Charles Hatton on 1947 champion sprinter Polynesian from the 1948 American Racing Manual.
There have been a number of confirmed sprinters in recent years who have gained much recognition, but it is doubtful if any has so thoroughly dominated his field as did Polynesian in 1947, the first year in which Daily Racing Form‘s poll included a division for older speed specialists. Among 28 experts canvassed, Polynesian gained 24 points, and only With Pleasure and Spy Song were mentioned as claimants to the title.
Foaled March 8, 1942, at Elmendorf Farm, Lexington, Polynesian was the second and last offspring of his dam, Black Polly, who died the same year. Polynesian was highly regarded by his trainer, Morris H. Dixon, the first time he saw the youngster in a common gallop. As a two-year-old the colt contracted a muscular paralysis which confounded veterinarians and threw the Thoroughbred out of training. The malady, however, disappeared about as quickly as it came.
Polynesian managed to win five races as a juvenile, including the Sagamore Stakes, but did not come into full possession of his potential class until the following season, when he won the Preakness, Withers, and other events.
Though the Preakness was contested at a mile and three sixteenths, the thought persisted among experts that Polynesian was best adapted to the shorter distances–a mile or less, a belief that was further substantiated in 1947 when he shouldered exceedingly high weights and smothered most of his opposition (even Armed) with a grand turn of speed.
It was shortly after Polynesian accounted for the Preakness that he was mentioned as the “Cow’s Milk Champ.” The story goes that his dam, Black Polly, died of colic three weeks after Polynesian was foaled, and the colt was raised on a cow’s milk formula fed from a bucket.
Peter A. B. Widener, owner of Elmendorf Farm, had Polynesian in his own name for about ten days. In the fall of 1943 he came into possession of the colt when the estate of his father, Joseph E. Widener, was settled. He then presented the promising youngster to his wife on the occasion of their wedding anniversary.
When Polynesian come into prominence a lurge number of Turf patrons believed him to be from an “obscure” sire. It was then brought out that Unbreakable had been bred at Elmendorf and was sent to England by his owner, Joseph E. Widener, to race. There he won at two, three, and four, and his scores included the Waterford Stakes (carrying 134 pounds), Richmond Stakes (by three lengths, 133 pounds), Exeter Stakes, Soltykoff Stakes, and Victoria Cup Handicap. Today he is standing at Elmendorf, where he was foaled.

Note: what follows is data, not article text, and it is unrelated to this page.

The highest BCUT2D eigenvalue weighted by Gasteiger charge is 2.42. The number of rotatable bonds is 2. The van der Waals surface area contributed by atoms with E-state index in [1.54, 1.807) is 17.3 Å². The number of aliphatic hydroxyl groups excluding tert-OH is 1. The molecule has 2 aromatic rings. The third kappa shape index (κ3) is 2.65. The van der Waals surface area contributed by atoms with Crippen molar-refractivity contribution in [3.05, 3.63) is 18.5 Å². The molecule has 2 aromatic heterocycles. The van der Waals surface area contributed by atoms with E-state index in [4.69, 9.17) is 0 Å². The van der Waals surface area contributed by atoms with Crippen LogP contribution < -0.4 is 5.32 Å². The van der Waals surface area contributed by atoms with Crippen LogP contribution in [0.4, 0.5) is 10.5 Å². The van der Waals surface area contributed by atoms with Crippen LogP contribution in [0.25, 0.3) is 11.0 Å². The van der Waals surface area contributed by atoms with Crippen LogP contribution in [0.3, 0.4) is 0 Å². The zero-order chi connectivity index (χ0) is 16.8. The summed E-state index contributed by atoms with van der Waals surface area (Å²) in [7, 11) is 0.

In physical appearance Polynesian is hard to fault. Many astute judges of conformation, however, have been reluctant to brand him either as a sprinter or stayer, although they readily confess that he is a majestic type. His powerful shoulders and forearm would tend to indicate quick starting and extreme early speed, while his croup and thighs are long and well tapered like that of a long-winded distance campaigner. He has an extremely intelligent head, being wide between the eyes. His strong, sturdy frame is well set over legs that are straight and powerful in appearance.
Though listed officially as brown, Polynesian, like his grandsire, Sickle, often takes on an ebony hue, especially when his body is warm and sweating after a tough race.
Having completed his racing career, Polynesian enters the stud with 27 victories [as well as ten seconds and ten thirds] in 58 starts, during which he earned $310,410. He accounted for a total of 18 stakes and often established new track records while beating the best competition under high weights.
Hatton did not speculate as to Polynesian’s future success at stud (as he did with most other recently retired champions). Truly, I think that Hatton did not have an inkling that Polynesian would become such an “influence” on the breed as the sire of Native Dancer (sire of Raise a Native and broodmare sire of Northern Dancer).
Native Dancer was immensely popular with the general public. The hardboots (Hatton excluded), however, were always somewhat skeptical about Native Dancer. Perhaps that was because he was by the “sprinter” Polynesian and therefore his stamina was questionable (although he did manage to win the Belmont Stakes).
One pedigree theorist from New Zealand went so far as to claim that Native Dancer was by Challedon (not Polynesian). The “proof” he offered in support of this theory was nugatory. The testimony of stud grooms is notoriously susceptible to $100 bills.
The nexus of his “proof” was that Challedon fit his pedigree theories so much better than Native Dancer did. This was a precursor of modern “science.” Develop theories first, then look for “proof” to support them. Real science does the opposite. Examine all data first before developing any theories, then test the theories stringently, NOT ignoring the data that tends to contradict the theories.
At any rate, if you had told Charles Hatton that Native Dancer was by Challedon (not Polynesian), that statement would have been greeted with all the skepticism that it deserved. And then some.